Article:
I have been catching up on my reading and I have three super great science fiction titles to recommend: one adult, one YA and one middle grade.
The Consuming Fire by John Scalzi is the superb follow-up to The Collapsing Empire. It goes something like this: in the far, FAR future, the Interdependency keeps humanity united, and distant habitats are interconnected via the Flow (the extra-dimensional, wormhole-esque field that allows travelling between systems). The Emperox runs everything, although the Merchant Houses are actually the ones running the show in many ways (and moving the money). But we learned that the Flow is collapsing and parts of the universe will be cut from one another. The newly instated Emperox Cardenia is one of the few that actually believe the scientists about this. How exactly is Cardenia going to 1) convince the Houses, the Church, and the People that this is actually happening and 2) keep the precarious power she has so she can do some good with it for a change? AND THEN THERE ARE THE TWISTS, including the secrets that have been kept for a thousand years and all the backstabbing and conniving plots to unseat the Emperox. And lots and lots of super great scenes with my favourite serial swearer and reluctant hero, Lady Kiva. I already loved The Collapsing Empire but the sequel was even better: hitting the high notes with twist after twist keeping the plot going without missing out on developing the characters and relationships.
Neverworld Wake by Marisha Pessl is a YA novel from mid-2018 that didn’t get as much buzz as I thought it would. It is a fun, whirlwind story that is part-Groundhog Day part-thriller. One year after her best friend and first love died tragically, Beatrice Hartley reunites with her former friends—ostensibly to celebrate a birthday, but what she truly wants to know is how Jim really died. She does not believe it was an accident. But at the end of their celebration, a fatal drunk-driving accident takes the friends to the Neverworld: a place stuck between, a limbo where they must live the same day over and over again until they can all agree on who gets to survive. Putting aside the slightly outlandish premise of making them go through all of this so they can decide on one person to survive (does that make sense? I don’t think so but then again, the gods have their own sense of fun, I guess), the book proves to be a harrowing experience as one by one, the kids go through denial, depression, rage, acceptance: all the while trying to unveil the secrets they have all been keeping about what really happened the night Jim died. It’s a horrific, nightmarish world that keeps getting worse and worse until they have no choice but to choose only one to survive.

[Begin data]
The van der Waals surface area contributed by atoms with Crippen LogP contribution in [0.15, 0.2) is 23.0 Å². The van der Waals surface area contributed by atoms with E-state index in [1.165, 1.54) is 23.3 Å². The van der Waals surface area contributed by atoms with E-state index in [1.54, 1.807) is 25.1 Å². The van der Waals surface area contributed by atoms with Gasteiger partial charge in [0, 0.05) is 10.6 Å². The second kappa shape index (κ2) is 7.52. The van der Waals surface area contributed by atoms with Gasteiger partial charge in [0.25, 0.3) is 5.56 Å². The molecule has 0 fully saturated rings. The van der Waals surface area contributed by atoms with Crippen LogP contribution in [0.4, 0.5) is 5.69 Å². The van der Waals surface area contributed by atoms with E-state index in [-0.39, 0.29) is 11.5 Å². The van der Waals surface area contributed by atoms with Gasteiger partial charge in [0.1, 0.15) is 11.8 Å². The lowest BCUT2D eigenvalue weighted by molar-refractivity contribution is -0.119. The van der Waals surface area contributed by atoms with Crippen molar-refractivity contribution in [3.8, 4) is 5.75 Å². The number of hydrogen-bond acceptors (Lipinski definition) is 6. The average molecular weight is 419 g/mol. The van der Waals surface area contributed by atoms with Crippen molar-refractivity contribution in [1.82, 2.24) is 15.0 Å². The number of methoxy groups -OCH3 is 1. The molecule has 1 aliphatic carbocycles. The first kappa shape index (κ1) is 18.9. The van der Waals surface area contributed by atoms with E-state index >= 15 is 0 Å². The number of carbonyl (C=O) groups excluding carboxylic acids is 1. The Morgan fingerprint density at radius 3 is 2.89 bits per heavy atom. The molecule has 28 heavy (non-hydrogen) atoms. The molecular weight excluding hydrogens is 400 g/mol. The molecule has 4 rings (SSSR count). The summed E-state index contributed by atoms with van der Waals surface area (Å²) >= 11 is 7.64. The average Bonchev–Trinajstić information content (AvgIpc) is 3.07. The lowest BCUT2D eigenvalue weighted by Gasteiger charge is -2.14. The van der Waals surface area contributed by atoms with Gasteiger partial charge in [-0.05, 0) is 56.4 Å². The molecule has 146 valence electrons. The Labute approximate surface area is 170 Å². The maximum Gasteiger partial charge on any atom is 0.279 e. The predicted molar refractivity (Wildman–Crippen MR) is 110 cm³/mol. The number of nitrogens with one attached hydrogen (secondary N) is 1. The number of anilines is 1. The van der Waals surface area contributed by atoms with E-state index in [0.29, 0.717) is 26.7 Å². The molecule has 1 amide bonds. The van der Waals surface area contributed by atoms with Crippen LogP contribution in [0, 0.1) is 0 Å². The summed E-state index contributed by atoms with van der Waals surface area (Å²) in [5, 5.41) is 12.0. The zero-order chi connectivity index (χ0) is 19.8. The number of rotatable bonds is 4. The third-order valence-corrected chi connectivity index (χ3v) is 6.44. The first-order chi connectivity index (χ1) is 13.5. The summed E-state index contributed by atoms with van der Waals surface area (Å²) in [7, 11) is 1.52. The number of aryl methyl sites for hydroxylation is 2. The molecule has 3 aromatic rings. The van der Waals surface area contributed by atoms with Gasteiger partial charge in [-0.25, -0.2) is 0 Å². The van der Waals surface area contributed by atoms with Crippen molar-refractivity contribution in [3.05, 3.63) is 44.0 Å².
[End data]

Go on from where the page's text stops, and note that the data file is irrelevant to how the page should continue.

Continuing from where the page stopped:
Dragon Pearl by Yoon Ha Lee is my first official 2019 read. Published on January 15 and with a Korean-inspired world and mythos, Dragon Pearl follows the adventures of impulsive and capable Min, who runs away from home to find her beloved brother Jun and prove he is innocent of deserting his Space Force post. Min and her family are all magical shapeshifting foxes, one of the many supernatural creatures in the world, and sadly not only the least understood but also the most mistrusted. Min travels the worlds in search of her brother using her powers of Charm and shapeshifting, which she has kept a secret for a very long time. In the process, she comes to appreciate not only her identity as a fox but also all the ups and downs of using those very powers. With a completely unexpected ending and tons of adventures (Dragons! Pirates! Ghosts!), Dragon Pearl is the most recent title in the consistently good Rick Riordan Presents line of diverse SFF for kids.
You may be wondering: what connects all three titles that prompted me to talk about them together? Well, the idea that everything and everybody is connected: that you are never alone. It doesn’t matter if we are talking about a futuristic empire, or a nightmare after-death world or a desolate planet far, far away full of ghosts, these characters here learn that only together, we are stronger; together, we survive.